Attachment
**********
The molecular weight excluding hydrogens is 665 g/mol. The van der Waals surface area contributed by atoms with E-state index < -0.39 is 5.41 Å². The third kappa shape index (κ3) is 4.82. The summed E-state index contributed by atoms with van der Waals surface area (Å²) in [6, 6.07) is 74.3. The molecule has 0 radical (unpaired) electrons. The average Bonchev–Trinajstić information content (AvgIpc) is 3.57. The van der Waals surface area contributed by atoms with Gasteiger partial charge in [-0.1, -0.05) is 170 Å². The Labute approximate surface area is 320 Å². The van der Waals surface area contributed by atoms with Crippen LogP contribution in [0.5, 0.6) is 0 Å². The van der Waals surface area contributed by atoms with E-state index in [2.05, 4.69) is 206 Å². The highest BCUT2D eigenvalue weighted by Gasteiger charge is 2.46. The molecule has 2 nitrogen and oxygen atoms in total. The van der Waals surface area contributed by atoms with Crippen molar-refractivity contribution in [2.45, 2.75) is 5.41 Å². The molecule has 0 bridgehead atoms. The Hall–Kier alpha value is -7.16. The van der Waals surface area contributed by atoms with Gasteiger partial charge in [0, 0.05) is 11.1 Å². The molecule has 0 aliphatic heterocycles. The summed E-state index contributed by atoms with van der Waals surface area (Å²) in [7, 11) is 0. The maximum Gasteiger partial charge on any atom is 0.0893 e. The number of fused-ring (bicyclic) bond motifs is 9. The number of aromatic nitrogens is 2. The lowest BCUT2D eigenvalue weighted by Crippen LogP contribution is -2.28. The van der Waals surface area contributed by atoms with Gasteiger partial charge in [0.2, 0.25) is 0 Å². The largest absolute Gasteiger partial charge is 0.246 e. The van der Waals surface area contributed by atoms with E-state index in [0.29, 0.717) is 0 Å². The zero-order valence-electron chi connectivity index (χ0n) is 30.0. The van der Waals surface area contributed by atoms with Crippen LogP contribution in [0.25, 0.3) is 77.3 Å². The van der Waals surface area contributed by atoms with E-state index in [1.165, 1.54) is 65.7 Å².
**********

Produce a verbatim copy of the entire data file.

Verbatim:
The molecular weight excluding hydrogens is 665 g/mol. The van der Waals surface area contributed by atoms with E-state index < -0.39 is 5.41 Å². The third kappa shape index (κ3) is 4.82. The summed E-state index contributed by atoms with van der Waals surface area (Å²) in [6, 6.07) is 74.3. The molecule has 0 radical (unpaired) electrons. The average Bonchev–Trinajstić information content (AvgIpc) is 3.57. The van der Waals surface area contributed by atoms with Gasteiger partial charge in [-0.1, -0.05) is 170 Å². The Labute approximate surface area is 320 Å². The van der Waals surface area contributed by atoms with Crippen LogP contribution in [0.5, 0.6) is 0 Å². The van der Waals surface area contributed by atoms with E-state index in [2.05, 4.69) is 206 Å². The highest BCUT2D eigenvalue weighted by Gasteiger charge is 2.46. The molecule has 2 nitrogen and oxygen atoms in total. The van der Waals surface area contributed by atoms with Crippen molar-refractivity contribution in [2.45, 2.75) is 5.41 Å². The molecule has 0 bridgehead atoms. The Hall–Kier alpha value is -7.16. The van der Waals surface area contributed by atoms with Gasteiger partial charge in [0, 0.05) is 11.1 Å². The molecule has 0 aliphatic heterocycles. The summed E-state index contributed by atoms with van der Waals surface area (Å²) in [7, 11) is 0. The maximum Gasteiger partial charge on any atom is 0.0893 e. The number of fused-ring (bicyclic) bond motifs is 9. The number of aromatic nitrogens is 2. The lowest BCUT2D eigenvalue weighted by Crippen LogP contribution is -2.28. The van der Waals surface area contributed by atoms with Gasteiger partial charge in [0.2, 0.25) is 0 Å². The largest absolute Gasteiger partial charge is 0.246 e. The van der Waals surface area contributed by atoms with E-state index in [0.29, 0.717) is 0 Å². The zero-order valence-electron chi connectivity index (χ0n) is 30.0. The van der Waals surface area contributed by atoms with Crippen LogP contribution in [0.25, 0.3) is 77.3 Å². The van der Waals surface area contributed by atoms with E-state index in [1.165, 1.54) is 65.7 Å².